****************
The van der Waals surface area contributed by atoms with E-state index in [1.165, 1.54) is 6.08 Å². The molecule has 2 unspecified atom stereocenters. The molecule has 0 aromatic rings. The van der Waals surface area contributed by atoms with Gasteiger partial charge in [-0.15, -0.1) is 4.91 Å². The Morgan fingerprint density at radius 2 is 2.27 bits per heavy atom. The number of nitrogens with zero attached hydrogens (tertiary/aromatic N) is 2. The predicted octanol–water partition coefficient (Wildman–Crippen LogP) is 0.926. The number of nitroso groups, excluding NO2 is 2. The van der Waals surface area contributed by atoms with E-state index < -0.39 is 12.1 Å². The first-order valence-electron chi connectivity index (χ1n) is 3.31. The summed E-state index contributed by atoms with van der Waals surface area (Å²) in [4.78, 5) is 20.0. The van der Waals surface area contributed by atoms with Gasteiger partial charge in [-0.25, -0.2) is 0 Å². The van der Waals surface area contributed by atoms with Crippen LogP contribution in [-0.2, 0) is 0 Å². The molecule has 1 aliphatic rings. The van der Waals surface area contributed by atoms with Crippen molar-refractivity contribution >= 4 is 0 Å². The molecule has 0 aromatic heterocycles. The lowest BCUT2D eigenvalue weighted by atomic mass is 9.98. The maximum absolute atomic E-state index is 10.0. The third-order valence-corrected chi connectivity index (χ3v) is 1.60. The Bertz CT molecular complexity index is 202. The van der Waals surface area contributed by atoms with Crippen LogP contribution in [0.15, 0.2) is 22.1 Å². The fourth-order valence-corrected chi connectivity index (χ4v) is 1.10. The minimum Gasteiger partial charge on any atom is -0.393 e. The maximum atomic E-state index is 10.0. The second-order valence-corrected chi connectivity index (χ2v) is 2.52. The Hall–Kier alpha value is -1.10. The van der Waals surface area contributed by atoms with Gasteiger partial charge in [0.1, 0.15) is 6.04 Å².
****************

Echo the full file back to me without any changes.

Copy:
The van der Waals surface area contributed by atoms with E-state index in [1.165, 1.54) is 6.08 Å². The molecule has 2 unspecified atom stereocenters. The molecule has 0 aromatic rings. The van der Waals surface area contributed by atoms with Gasteiger partial charge in [-0.15, -0.1) is 4.91 Å². The Morgan fingerprint density at radius 2 is 2.27 bits per heavy atom. The number of nitrogens with zero attached hydrogens (tertiary/aromatic N) is 2. The predicted octanol–water partition coefficient (Wildman–Crippen LogP) is 0.926. The number of nitroso groups, excluding NO2 is 2. The van der Waals surface area contributed by atoms with E-state index < -0.39 is 12.1 Å². The first-order valence-electron chi connectivity index (χ1n) is 3.31. The summed E-state index contributed by atoms with van der Waals surface area (Å²) in [4.78, 5) is 20.0. The van der Waals surface area contributed by atoms with Gasteiger partial charge in [-0.25, -0.2) is 0 Å². The van der Waals surface area contributed by atoms with Crippen LogP contribution in [-0.2, 0) is 0 Å². The molecule has 1 aliphatic rings. The van der Waals surface area contributed by atoms with Crippen molar-refractivity contribution >= 4 is 0 Å². The molecule has 0 aromatic heterocycles. The lowest BCUT2D eigenvalue weighted by atomic mass is 9.98. The maximum absolute atomic E-state index is 10.0. The third-order valence-corrected chi connectivity index (χ3v) is 1.60. The Bertz CT molecular complexity index is 202. The van der Waals surface area contributed by atoms with Crippen LogP contribution in [0.15, 0.2) is 22.1 Å². The fourth-order valence-corrected chi connectivity index (χ4v) is 1.10. The minimum Gasteiger partial charge on any atom is -0.393 e. The maximum atomic E-state index is 10.0. The second-order valence-corrected chi connectivity index (χ2v) is 2.52. The Hall–Kier alpha value is -1.10. The van der Waals surface area contributed by atoms with Gasteiger partial charge in [0.1, 0.15) is 6.04 Å².